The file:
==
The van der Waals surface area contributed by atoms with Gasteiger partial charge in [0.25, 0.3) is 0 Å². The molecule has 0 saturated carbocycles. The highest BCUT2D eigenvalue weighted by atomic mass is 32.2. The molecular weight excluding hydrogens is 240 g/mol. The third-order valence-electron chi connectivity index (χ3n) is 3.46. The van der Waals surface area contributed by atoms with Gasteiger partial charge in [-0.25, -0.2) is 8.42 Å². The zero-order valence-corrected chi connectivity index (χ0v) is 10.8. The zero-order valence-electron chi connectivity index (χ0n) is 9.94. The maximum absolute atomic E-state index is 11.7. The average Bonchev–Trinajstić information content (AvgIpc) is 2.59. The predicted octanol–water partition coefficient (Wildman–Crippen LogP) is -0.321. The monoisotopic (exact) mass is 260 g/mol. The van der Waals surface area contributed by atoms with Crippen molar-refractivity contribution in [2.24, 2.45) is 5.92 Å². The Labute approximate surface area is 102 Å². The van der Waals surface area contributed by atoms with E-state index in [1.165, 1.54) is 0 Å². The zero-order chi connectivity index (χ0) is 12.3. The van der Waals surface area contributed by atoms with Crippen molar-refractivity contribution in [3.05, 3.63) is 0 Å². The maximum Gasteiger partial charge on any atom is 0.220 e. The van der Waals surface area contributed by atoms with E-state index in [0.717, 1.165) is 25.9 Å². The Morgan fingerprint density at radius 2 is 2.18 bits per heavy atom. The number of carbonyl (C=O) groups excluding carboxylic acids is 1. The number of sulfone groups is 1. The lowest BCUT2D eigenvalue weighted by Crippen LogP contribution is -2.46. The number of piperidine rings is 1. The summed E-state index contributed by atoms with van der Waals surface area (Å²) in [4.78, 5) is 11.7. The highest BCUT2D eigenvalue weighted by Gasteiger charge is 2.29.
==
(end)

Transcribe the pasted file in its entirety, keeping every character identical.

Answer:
The van der Waals surface area contributed by atoms with Gasteiger partial charge in [0.25, 0.3) is 0 Å². The molecule has 0 saturated carbocycles. The highest BCUT2D eigenvalue weighted by atomic mass is 32.2. The molecular weight excluding hydrogens is 240 g/mol. The third-order valence-electron chi connectivity index (χ3n) is 3.46. The van der Waals surface area contributed by atoms with Gasteiger partial charge in [-0.25, -0.2) is 8.42 Å². The zero-order valence-corrected chi connectivity index (χ0v) is 10.8. The zero-order valence-electron chi connectivity index (χ0n) is 9.94. The maximum absolute atomic E-state index is 11.7. The average Bonchev–Trinajstić information content (AvgIpc) is 2.59. The predicted octanol–water partition coefficient (Wildman–Crippen LogP) is -0.321. The monoisotopic (exact) mass is 260 g/mol. The van der Waals surface area contributed by atoms with Crippen molar-refractivity contribution in [2.24, 2.45) is 5.92 Å². The Labute approximate surface area is 102 Å². The van der Waals surface area contributed by atoms with E-state index in [1.165, 1.54) is 0 Å². The zero-order chi connectivity index (χ0) is 12.3. The van der Waals surface area contributed by atoms with Crippen molar-refractivity contribution in [3.05, 3.63) is 0 Å². The maximum Gasteiger partial charge on any atom is 0.220 e. The van der Waals surface area contributed by atoms with E-state index in [0.717, 1.165) is 25.9 Å². The Morgan fingerprint density at radius 2 is 2.18 bits per heavy atom. The number of carbonyl (C=O) groups excluding carboxylic acids is 1. The number of sulfone groups is 1. The lowest BCUT2D eigenvalue weighted by Crippen LogP contribution is -2.46. The number of piperidine rings is 1. The summed E-state index contributed by atoms with van der Waals surface area (Å²) in [4.78, 5) is 11.7. The highest BCUT2D eigenvalue weighted by Gasteiger charge is 2.29.